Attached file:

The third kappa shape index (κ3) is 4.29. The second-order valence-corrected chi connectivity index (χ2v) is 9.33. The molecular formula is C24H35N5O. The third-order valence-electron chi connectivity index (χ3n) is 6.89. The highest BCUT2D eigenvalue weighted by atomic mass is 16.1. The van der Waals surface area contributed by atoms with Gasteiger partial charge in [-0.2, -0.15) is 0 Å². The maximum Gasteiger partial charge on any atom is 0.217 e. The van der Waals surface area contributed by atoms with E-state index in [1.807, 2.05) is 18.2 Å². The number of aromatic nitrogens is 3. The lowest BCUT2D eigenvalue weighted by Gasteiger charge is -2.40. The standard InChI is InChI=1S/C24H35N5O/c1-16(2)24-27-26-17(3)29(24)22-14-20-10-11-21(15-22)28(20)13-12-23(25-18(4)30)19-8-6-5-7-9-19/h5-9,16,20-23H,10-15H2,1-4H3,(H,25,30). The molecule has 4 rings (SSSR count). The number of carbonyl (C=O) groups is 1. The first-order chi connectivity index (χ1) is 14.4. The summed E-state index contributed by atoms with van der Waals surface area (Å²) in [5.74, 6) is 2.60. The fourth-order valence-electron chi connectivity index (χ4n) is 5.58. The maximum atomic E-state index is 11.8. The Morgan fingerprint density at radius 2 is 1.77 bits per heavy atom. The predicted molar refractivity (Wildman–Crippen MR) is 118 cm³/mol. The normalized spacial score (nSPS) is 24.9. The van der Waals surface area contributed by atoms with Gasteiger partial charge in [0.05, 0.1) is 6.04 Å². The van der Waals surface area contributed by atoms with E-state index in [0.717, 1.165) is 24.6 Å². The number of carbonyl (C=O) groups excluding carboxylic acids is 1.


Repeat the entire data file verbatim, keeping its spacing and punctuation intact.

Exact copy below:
The third kappa shape index (κ3) is 4.29. The second-order valence-corrected chi connectivity index (χ2v) is 9.33. The molecular formula is C24H35N5O. The third-order valence-electron chi connectivity index (χ3n) is 6.89. The highest BCUT2D eigenvalue weighted by atomic mass is 16.1. The van der Waals surface area contributed by atoms with Gasteiger partial charge in [-0.2, -0.15) is 0 Å². The maximum Gasteiger partial charge on any atom is 0.217 e. The van der Waals surface area contributed by atoms with E-state index in [1.807, 2.05) is 18.2 Å². The number of aromatic nitrogens is 3. The lowest BCUT2D eigenvalue weighted by Gasteiger charge is -2.40. The standard InChI is InChI=1S/C24H35N5O/c1-16(2)24-27-26-17(3)29(24)22-14-20-10-11-21(15-22)28(20)13-12-23(25-18(4)30)19-8-6-5-7-9-19/h5-9,16,20-23H,10-15H2,1-4H3,(H,25,30). The molecule has 4 rings (SSSR count). The number of carbonyl (C=O) groups is 1. The first-order chi connectivity index (χ1) is 14.4. The summed E-state index contributed by atoms with van der Waals surface area (Å²) in [5.74, 6) is 2.60. The fourth-order valence-electron chi connectivity index (χ4n) is 5.58. The maximum atomic E-state index is 11.8. The Morgan fingerprint density at radius 2 is 1.77 bits per heavy atom. The predicted molar refractivity (Wildman–Crippen MR) is 118 cm³/mol. The normalized spacial score (nSPS) is 24.9. The van der Waals surface area contributed by atoms with Gasteiger partial charge in [0.05, 0.1) is 6.04 Å². The van der Waals surface area contributed by atoms with E-state index in [0.717, 1.165) is 24.6 Å². The number of carbonyl (C=O) groups excluding carboxylic acids is 1.